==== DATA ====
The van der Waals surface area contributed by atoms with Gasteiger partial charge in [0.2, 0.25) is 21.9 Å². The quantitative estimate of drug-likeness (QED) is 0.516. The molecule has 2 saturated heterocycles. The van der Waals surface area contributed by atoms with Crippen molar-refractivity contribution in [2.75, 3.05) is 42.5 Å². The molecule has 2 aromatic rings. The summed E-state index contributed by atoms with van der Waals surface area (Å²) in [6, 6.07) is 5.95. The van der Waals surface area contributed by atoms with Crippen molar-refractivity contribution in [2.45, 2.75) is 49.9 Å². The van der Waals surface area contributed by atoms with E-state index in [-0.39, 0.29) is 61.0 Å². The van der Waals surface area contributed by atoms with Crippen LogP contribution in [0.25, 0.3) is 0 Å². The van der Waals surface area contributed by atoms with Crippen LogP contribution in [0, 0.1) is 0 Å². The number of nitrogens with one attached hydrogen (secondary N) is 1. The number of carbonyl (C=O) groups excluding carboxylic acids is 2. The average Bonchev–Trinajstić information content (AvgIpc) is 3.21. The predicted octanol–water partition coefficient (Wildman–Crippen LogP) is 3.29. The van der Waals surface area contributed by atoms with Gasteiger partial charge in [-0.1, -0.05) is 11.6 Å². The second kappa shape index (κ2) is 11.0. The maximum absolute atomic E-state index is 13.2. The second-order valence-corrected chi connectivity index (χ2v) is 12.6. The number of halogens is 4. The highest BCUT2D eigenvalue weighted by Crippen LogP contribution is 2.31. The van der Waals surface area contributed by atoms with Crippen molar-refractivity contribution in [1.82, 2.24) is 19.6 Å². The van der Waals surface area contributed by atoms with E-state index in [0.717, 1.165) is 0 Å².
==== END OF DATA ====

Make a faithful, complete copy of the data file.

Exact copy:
The van der Waals surface area contributed by atoms with Gasteiger partial charge in [0.2, 0.25) is 21.9 Å². The quantitative estimate of drug-likeness (QED) is 0.516. The molecule has 2 saturated heterocycles. The van der Waals surface area contributed by atoms with Crippen molar-refractivity contribution in [2.75, 3.05) is 42.5 Å². The molecule has 2 aromatic rings. The summed E-state index contributed by atoms with van der Waals surface area (Å²) in [6, 6.07) is 5.95. The van der Waals surface area contributed by atoms with Crippen molar-refractivity contribution in [2.45, 2.75) is 49.9 Å². The van der Waals surface area contributed by atoms with E-state index in [-0.39, 0.29) is 61.0 Å². The van der Waals surface area contributed by atoms with Crippen LogP contribution in [0.25, 0.3) is 0 Å². The van der Waals surface area contributed by atoms with Crippen LogP contribution in [0, 0.1) is 0 Å². The number of nitrogens with one attached hydrogen (secondary N) is 1. The number of carbonyl (C=O) groups excluding carboxylic acids is 2. The average Bonchev–Trinajstić information content (AvgIpc) is 3.21. The predicted octanol–water partition coefficient (Wildman–Crippen LogP) is 3.29. The van der Waals surface area contributed by atoms with Gasteiger partial charge in [-0.1, -0.05) is 11.6 Å². The second kappa shape index (κ2) is 11.0. The maximum absolute atomic E-state index is 13.2. The second-order valence-corrected chi connectivity index (χ2v) is 12.6. The number of halogens is 4. The highest BCUT2D eigenvalue weighted by Crippen LogP contribution is 2.31. The van der Waals surface area contributed by atoms with Crippen molar-refractivity contribution in [1.82, 2.24) is 19.6 Å². The van der Waals surface area contributed by atoms with E-state index in [0.717, 1.165) is 0 Å².